Tashkent - Uzbek Music of Celebration
The group 'Tashkent' is famous for its lively and, at times, raucous performances on karnay two-metre long horns, surnay shawms, doira frame drums, and nog'ora kettledrums.
The group was established by Nodir Raimov at the beginning of 1998 with the aim to preserve traditional styles of Uzbek music. The repertoire has its roots in tradition, being particularly associated with the city of Andijan in the Ferghana Valley, but since independence in 1991 has become part of every Uzbek celebration and festival.
The Uzbek traditional wind and percussion instruments represented on this album are suited to outdoor performance. While the Uzbek capital, Tashkent, was prominent in the development of surnay, doira and nagíora repertoire, the karnay came from Andijan, the city famous for its karnay makers. Abbos Kasimov was the first to bring these instruments into local entertaining genres, 'Estrada' , lifting them from tradition to national importance. Whereas before independence the instruments were not taken seriously, and none were part of the conservatoire curriculum, they now became key to every important event. Musicians now moved around the karnays in a circle, pointing those beautiful horns to the sky, intertwining their bodies, showing off their powerful sound and shining beauty, dancing and playing.
- The karnay is a ceremonial brass trumpet two metres long. Playing the trumpet is a serious matter, because of its strong cultural, historical and religious connotations. So, before touching an instrument for the very first time, the musician should put on new clothes to symbolise the start of a new journey and a new relationship. The instrument should be cleaned and polished daily. It should never be stepped over, or stored under a table or a bed, but should be kept upright. The mouthpiece should never be placed on the ground. The karnay should be held carefully, as if it is a baby. When played, the bell of the karnay should point east, to Mecca from whence Judgement Day is to be announced. Pointing the bell to the sky is symbolic of communicating one-to-one with God, and then with the people. The instrument has particular parts: the bell (kaaba), the melon-shaped large and prominent round joint (handylyak), the first section of the body (miyencha), a small round joint (kichkina handalyak), a second body section (dahana), and a mouthpiece (tarsak).
- The surnay is a double-reed conical oboe or shawm that produces a buzzing sound. The two reeds are bound together and fixed to the top, the sound being generated by vibrating air blown through the gap between the two blades.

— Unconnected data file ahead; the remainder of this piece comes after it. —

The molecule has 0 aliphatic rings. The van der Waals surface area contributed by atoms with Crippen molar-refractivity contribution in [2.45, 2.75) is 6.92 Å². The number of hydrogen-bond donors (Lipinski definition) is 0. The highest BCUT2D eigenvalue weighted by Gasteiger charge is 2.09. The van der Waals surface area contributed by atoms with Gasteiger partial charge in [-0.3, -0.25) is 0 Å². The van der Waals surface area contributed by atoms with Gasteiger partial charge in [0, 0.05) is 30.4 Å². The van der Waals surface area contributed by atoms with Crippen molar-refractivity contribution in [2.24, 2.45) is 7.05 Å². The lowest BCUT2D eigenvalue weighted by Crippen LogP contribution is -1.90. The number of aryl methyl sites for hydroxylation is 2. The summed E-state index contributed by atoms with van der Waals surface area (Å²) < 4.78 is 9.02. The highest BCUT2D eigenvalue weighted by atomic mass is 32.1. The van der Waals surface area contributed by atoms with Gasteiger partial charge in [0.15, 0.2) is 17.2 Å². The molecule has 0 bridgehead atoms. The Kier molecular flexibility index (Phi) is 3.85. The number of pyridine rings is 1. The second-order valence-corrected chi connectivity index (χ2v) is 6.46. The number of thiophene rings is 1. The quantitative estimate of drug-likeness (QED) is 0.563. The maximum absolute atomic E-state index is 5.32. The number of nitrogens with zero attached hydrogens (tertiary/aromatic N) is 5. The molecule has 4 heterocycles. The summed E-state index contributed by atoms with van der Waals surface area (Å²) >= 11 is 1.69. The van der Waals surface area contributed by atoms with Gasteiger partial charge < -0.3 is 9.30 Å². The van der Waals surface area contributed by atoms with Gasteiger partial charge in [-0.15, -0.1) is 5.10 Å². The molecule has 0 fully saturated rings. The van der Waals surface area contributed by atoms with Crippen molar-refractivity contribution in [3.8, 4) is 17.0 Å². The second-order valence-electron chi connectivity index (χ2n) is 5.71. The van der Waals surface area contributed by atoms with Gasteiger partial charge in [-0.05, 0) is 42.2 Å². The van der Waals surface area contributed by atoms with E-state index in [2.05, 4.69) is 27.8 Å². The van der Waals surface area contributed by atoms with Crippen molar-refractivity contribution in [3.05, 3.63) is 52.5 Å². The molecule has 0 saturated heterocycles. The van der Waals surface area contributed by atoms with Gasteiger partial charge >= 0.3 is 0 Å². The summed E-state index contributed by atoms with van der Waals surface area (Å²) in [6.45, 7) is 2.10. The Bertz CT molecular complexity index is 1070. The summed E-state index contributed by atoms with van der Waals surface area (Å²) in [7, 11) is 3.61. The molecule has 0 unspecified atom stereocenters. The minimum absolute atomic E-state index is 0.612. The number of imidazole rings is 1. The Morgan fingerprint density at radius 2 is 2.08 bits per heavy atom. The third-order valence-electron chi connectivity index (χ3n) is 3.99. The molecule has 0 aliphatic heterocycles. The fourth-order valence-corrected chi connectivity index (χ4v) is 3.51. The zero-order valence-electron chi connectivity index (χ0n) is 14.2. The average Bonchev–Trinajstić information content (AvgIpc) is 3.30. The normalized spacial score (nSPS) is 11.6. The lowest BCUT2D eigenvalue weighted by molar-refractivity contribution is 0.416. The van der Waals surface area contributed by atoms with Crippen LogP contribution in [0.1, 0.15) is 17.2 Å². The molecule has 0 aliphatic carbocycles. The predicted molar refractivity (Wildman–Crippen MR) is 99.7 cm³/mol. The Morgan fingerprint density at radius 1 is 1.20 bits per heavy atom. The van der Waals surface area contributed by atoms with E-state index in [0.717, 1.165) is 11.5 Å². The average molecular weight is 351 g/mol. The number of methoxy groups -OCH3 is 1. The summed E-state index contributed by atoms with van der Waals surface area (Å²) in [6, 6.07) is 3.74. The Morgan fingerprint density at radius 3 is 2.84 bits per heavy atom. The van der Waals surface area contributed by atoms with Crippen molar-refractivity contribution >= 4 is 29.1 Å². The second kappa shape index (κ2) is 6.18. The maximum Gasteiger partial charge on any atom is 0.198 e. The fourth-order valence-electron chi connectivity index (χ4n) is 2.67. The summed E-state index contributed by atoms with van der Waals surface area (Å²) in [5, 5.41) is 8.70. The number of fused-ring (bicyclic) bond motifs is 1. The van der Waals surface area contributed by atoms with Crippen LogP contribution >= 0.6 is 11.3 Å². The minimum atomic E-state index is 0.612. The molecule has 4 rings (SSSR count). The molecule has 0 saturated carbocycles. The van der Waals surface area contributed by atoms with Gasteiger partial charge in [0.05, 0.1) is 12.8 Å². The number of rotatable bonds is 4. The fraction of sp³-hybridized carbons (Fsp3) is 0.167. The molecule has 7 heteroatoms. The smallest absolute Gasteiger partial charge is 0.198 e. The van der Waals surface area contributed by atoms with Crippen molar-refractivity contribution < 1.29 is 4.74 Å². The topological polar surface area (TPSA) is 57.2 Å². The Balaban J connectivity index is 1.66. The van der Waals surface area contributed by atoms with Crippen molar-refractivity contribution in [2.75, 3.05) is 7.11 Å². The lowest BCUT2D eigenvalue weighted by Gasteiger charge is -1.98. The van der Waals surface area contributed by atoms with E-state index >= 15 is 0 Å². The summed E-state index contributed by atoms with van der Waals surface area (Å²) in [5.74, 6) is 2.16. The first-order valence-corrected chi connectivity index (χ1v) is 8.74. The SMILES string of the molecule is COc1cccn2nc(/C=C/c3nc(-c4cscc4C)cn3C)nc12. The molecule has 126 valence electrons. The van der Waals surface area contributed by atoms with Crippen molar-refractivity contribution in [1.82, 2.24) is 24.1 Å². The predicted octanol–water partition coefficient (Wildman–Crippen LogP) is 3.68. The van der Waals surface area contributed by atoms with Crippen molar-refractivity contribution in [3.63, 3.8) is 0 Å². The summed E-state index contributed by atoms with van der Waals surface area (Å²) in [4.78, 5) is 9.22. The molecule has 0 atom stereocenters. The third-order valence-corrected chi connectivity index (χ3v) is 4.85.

- The doira is a round frame drum. A membrane usually of cow skin is stretched over a wooden hoop-shaped frame to form the body. On the inner face of the hoop are anything from 40 to 100 steel rings which make a variety of percussive rattles. Different pitched strikes and different resonances are produced by striking the drum's membrane closer to the frame or closer to the centre. The doira is made in different sizes, ranging from 15 cm to 42 cm in diameter
- The nog'ora is a clay kettledrum, with a top-mounted membrane generally made of goatskin. It produces a variety of timbres, and is usually used to accompany wind instruments.
The karnay and doira have particularly long histories. They have been well known since the time of the fifteenth- century Uzbek ruler, Tamberlaine the Great. In the past, every celebration, victory, New Year, and court event was publicly announced by these instruments, their powerful and threatening voices roaring like dinosaurs. Today, their thrilling sounds remind audiences of such celebrated times in history, and they are used for state celebrations including Mustakilik (Independence Day) and Navruz (New Year), as well as in family celebrations such as toy (weddings). Indeed, no Uzbek celebration is complete without the sounds of the these drums and horns.
- Nodir Rahimov (b.1975, Tashkent) (karnay, surnay) founded 'Tashkent' in 1998 and is the group leader. He has been playing karnay since his childhood, learning most of his repertoire from his teacher (usto) Sadullo Tursunmatov. In 2003, he took part in the London Sinfonietta project 'Trumpets' performing in Peter Wiegold's 'The Great Wheel'.
- Hojimurad Ziyamukhamedov (b. 1967) (karnay) has toured Russia, Kazakhstan, Kirghizstan, and Turkey, perform- ing in many festivals. He began playing the karnay in 1980 and his teacher was Hakimjon Holmatov.
- Dilmurad Mirzaev (b.1979) (karnay, surnay) graduated from the Tashkent Pedagogical Institution. He has per- formed in the company 'Uzbekraqs' and in the groups 'Zarravshon' and 'Abbos', touring abroad in Britain, Korea, Germany, Taiwan and Malaysia.
- Qobiljon Sharipov (b.1990) (karnay) learned to play from Nodir Raimov. He has toured Russia and Kazakhstan.
- Azmiddin Askhanov (b. 1976) (doira, nog'ora) has played the nog'ora since 1988, learning it from the teachers Kahoraka and Shuhrataka. He has toured Russia.
- Khojimurad Safarov (b. 1961) (doira) learned to play the doira from his brother Shodivoi Safarov, and later, in 1987, graduated from the Tashkent State Music College. He met Tashpulat Ashrathujaev while studying, and continued to train until 1996. He has performed with the People's Artist of Uzbekistan Munojat Yulchieva and has toured extensively abroad, playing in Germany, Belgium, Holland, Switzerland, India, Pakistan and Britain.